[Federal Register Volume 76, Number 173 (Wednesday, September 7, 2011)]
[Rules and Regulations]
From the Federal Register Online via the Government Printing Office [www.gpo.gov]
[FR Doc No: 2011-22844]
ENVIRONMENTAL PROTECTION AGENCY
40 CFR Part 180
[EPA-HQ-OPP-2010-0271; FRL: 8882-4]
Lipase, Triacylglycerol; Exemption From the Requirement of a
AGENCY: Environmental Protection Agency (EPA).
ACTION: Final rule.
SUMMARY: This regulation establishes an exemption from the requirement
of a tolerance for residues of lipase, triacylglycerol (CAS Reg. No.
9001-62-1) when used as a component of food contact sanitizing
solutions applied to all food contact surfaces in public eating places,
dairy-processing equipment, and food-processing equipment and utensils
at a maximum level in the end-use concentration of 500 parts per
million (ppm). Novozymes North America, Inc. submitted a petition to
EPA under the Federal Food, Drug, and Cosmetic Act (FFDCA), requesting
establishment of an exemption from the requirement of a tolerance. This
regulation eliminates the need to establish a maximum permissible level
for residues of lipase, triacylglycerol.
DATES: This regulation is effective September 7, 2011. Objections and
requests for hearings must be received on or before November 7, 2011,
and must be filed in accordance with the instructions provided in 40
CFR part 178 (see also Unit I.C. of the SUPPLEMENTARY INFORMATION).
ADDRESSES: EPA has established a docket for this action under docket
identification (ID) number EPA-HQ-OPP-2010-0271 All documents in the
docket are listed in the docket index available at http://www.regulations.gov. Although listed in the index, some information is
not publicly available, e.g., Confidential Business Information (CBI)
or other information whose disclosure is restricted by statute. Certain
other material, such as copyrighted material, is not placed on the
Internet and will be publicly available only in hard copy form.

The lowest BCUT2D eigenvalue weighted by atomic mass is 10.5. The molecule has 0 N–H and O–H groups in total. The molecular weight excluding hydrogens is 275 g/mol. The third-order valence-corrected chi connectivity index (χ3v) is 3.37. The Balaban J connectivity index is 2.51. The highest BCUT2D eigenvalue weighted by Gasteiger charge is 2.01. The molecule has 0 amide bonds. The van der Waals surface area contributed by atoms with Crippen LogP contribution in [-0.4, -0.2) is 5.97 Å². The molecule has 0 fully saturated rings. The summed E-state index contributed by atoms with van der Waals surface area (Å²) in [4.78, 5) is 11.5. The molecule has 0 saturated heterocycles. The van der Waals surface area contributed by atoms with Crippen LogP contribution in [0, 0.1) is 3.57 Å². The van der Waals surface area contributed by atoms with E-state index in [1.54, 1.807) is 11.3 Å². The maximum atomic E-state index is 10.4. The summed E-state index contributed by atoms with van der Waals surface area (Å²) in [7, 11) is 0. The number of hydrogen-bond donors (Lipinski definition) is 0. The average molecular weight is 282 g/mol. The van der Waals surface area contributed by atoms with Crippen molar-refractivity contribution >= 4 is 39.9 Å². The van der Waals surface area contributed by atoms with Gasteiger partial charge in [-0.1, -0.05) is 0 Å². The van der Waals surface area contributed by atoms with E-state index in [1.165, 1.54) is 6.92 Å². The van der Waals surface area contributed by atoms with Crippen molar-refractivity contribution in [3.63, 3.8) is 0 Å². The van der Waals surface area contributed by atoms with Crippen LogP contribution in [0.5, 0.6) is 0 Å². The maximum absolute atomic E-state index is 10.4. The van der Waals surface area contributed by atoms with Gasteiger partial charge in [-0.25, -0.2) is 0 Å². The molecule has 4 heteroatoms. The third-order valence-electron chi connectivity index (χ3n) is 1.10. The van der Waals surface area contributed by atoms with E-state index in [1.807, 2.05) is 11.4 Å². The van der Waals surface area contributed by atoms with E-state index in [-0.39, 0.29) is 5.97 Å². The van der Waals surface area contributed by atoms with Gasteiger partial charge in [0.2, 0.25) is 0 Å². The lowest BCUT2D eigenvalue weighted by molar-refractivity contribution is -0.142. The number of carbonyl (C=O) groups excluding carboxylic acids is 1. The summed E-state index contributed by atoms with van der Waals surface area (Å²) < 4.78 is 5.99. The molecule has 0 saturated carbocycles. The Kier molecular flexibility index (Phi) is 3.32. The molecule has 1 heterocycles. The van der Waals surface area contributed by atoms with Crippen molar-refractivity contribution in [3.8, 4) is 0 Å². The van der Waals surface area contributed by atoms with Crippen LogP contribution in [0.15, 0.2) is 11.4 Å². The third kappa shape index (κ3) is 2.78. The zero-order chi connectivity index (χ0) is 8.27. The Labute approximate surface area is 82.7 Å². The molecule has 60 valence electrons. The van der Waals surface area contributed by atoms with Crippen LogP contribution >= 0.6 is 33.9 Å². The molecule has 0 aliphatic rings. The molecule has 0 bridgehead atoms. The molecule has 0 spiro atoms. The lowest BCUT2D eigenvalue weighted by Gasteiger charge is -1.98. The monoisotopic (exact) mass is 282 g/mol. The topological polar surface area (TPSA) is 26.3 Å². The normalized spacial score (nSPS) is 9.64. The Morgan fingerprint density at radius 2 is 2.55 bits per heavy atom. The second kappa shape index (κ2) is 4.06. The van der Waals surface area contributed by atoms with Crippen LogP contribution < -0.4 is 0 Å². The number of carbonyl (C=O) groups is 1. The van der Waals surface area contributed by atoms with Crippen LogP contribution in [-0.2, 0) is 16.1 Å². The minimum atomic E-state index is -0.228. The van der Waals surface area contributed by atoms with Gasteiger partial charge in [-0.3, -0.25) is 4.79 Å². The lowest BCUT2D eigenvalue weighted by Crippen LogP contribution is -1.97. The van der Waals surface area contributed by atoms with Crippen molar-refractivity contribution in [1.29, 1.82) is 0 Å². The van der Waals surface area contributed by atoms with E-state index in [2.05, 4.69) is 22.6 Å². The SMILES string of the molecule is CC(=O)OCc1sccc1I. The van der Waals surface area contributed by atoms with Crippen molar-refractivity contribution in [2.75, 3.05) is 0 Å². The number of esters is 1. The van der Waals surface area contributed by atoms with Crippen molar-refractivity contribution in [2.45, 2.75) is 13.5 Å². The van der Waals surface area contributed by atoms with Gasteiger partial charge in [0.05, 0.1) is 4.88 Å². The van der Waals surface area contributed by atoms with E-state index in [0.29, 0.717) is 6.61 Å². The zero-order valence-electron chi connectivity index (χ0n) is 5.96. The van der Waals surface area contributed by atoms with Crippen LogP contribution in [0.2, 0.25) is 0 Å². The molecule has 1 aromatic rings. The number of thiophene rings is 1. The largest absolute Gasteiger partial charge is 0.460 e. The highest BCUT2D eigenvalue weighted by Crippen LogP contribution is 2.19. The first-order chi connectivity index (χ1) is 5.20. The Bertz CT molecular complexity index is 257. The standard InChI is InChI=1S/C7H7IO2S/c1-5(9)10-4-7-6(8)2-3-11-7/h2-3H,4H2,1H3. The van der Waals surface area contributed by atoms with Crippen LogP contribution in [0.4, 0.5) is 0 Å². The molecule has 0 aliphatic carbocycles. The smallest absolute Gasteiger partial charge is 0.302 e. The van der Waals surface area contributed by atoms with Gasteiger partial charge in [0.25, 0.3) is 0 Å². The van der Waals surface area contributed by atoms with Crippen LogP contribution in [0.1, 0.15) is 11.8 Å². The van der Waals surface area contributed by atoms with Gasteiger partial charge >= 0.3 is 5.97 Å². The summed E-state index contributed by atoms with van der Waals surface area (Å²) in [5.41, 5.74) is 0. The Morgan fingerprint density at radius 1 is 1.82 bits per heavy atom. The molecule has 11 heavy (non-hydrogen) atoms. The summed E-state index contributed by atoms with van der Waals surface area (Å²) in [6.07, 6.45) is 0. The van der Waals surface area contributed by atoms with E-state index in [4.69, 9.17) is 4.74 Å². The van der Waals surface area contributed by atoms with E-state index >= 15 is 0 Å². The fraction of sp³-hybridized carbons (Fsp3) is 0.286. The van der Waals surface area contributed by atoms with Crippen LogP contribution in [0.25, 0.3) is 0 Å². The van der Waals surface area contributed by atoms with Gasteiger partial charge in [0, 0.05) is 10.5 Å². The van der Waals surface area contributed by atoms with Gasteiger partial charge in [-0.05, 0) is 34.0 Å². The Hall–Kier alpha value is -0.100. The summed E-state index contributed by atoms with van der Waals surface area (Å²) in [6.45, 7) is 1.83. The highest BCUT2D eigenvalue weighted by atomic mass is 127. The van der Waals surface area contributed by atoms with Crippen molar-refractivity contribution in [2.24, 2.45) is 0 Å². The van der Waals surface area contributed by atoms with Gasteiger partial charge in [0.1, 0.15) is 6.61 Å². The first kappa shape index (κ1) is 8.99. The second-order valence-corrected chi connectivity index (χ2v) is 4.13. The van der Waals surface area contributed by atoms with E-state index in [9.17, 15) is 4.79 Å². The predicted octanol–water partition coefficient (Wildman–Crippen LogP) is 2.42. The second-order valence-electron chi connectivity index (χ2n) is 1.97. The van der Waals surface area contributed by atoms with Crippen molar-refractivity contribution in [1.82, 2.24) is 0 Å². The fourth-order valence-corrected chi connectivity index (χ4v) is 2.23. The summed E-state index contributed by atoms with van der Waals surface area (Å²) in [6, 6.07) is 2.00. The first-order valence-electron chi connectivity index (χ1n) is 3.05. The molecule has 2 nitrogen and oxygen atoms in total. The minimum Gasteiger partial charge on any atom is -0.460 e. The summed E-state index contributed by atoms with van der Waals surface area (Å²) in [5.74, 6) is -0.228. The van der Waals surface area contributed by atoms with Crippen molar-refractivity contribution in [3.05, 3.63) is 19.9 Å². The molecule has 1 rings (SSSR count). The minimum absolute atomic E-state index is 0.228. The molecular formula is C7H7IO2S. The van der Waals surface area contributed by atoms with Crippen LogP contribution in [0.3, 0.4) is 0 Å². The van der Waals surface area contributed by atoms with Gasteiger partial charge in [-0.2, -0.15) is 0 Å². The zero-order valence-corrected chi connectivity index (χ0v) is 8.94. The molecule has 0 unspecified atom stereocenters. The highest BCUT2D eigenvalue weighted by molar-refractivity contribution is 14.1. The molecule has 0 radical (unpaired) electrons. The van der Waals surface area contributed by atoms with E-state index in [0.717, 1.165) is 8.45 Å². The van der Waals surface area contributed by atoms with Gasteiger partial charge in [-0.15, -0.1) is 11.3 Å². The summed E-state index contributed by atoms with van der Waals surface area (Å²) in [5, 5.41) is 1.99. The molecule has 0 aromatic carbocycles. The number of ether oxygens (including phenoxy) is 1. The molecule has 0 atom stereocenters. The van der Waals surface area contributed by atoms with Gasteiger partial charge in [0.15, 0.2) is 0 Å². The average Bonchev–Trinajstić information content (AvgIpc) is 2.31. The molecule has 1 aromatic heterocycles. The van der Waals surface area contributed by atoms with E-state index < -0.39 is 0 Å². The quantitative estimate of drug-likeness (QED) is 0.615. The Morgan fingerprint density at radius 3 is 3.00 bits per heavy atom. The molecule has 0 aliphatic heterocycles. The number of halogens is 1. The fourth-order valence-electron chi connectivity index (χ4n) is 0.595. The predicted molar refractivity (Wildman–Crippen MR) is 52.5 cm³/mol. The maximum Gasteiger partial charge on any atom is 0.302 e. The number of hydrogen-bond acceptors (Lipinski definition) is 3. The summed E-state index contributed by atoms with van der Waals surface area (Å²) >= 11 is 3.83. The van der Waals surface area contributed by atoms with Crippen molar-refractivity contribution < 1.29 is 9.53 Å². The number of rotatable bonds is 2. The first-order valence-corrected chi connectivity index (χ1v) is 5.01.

Publicly available docket materials are available in the electronic
docket at http://www.regulations.gov, or, if only available in hard
copy, at the OPP Regulatory Public Docket in Rm. S-4400, One Potomac
Yard (South Bldg.), 2777 S. Crystal Dr., Arlington, VA. The Docket
Facility is open from 8:30 a.m. to 4 p.m., Monday through Friday,
excluding legal holidays. The Docket Facility telephone number is (703)
FOR FURTHER INFORMATION CONTACT: Elizabeth Fertich, Registration
Division (7505P), Office of Pesticide Programs, Environmental
Protection Agency, 1200 Pennsylvania Ave., NW., Washington, DC 20460-
0001; telephone number: (703) 347-8560 e-mail address:
I. General Information
A. Does this action apply to me?
You may be potentially affected by this action if you are an
agricultural producer, food manufacturer, or pesticide manufacturer.
Potentially affected entities may include, but are not limited to:
Crop production (NAICS code 111).
Animal production (NAICS code 112).
Food manufacturing (NAICS code 311).
Pesticide manufacturing (NAICS code 32532).
This listing is not intended to be exhaustive, but rather provides
a guide for readers regarding entities likely to be affected by this
action. Other types of entities not listed in this unit could also be
affected. The North American Industrial Classification System (NAICS)
codes have been provided to assist you and others in determining
whether this action might apply to certain entities. If you have any
questions regarding the applicability of this action to a particular
entity, consult the person listed under FOR FURTHER INFORMATION
B. How can I get electronic access to other related information?
You may access a frequently updated electronic version of 40 CFR
part 180 through the Government Printing Office's e-CFR site at http://ecfr.gpoaccess.gov/cgi/t/text/text-idx?&c=ecfr&tpl=/ecfrbrowse/Title40/40tab_02.tpl.
C. How can I file an objection or hearing request?
Under FFDCA section 408(g), 21 U.S.C. 346a, any person may file an
objection to any aspect of this regulation and may also request a
hearing on those objections. You must file your objection or request a
hearing on this regulation in accordance with the instructions provided
in 40 CFR part 178. To ensure proper receipt by EPA, you must identify
docket ID number EPA-HQ-OPP-2010-0271 in the subject line on the first
page of your submission. All objections and requests for a hearing must
be in writing, and must be received by the Hearing Clerk on or before
November 7, 2011. Addresses for mail and hand delivery of objections
and hearing requests are provided in 40 CFR 178.25(b).
In addition to filing an objection or hearing request with the
Hearing Clerk as described in 40 CFR part 178, please submit a copy of
the filing that does not contain any CBI for inclusion in the public
docket. Information not marked confidential pursuant to 40 CFR part 2
may be disclosed publicly by EPA without prior notice. Submit a copy of
your non-CBI objection or hearing request, identified by docket ID
number EPA-HQ-OPP-2010-0271, by one of the following methods:
Federal eRulemaking Portal: http://www.regulations.gov.
Follow the on-line instructions for submitting comments.
Mail: Office of Pesticide Programs (OPP) Regulatory Public
Docket (7502P), Environmental Protection Agency, 1200 Pennsylvania
Ave., NW., Washington, DC 20460-0001.
Delivery: OPP Regulatory Public Docket (7502P),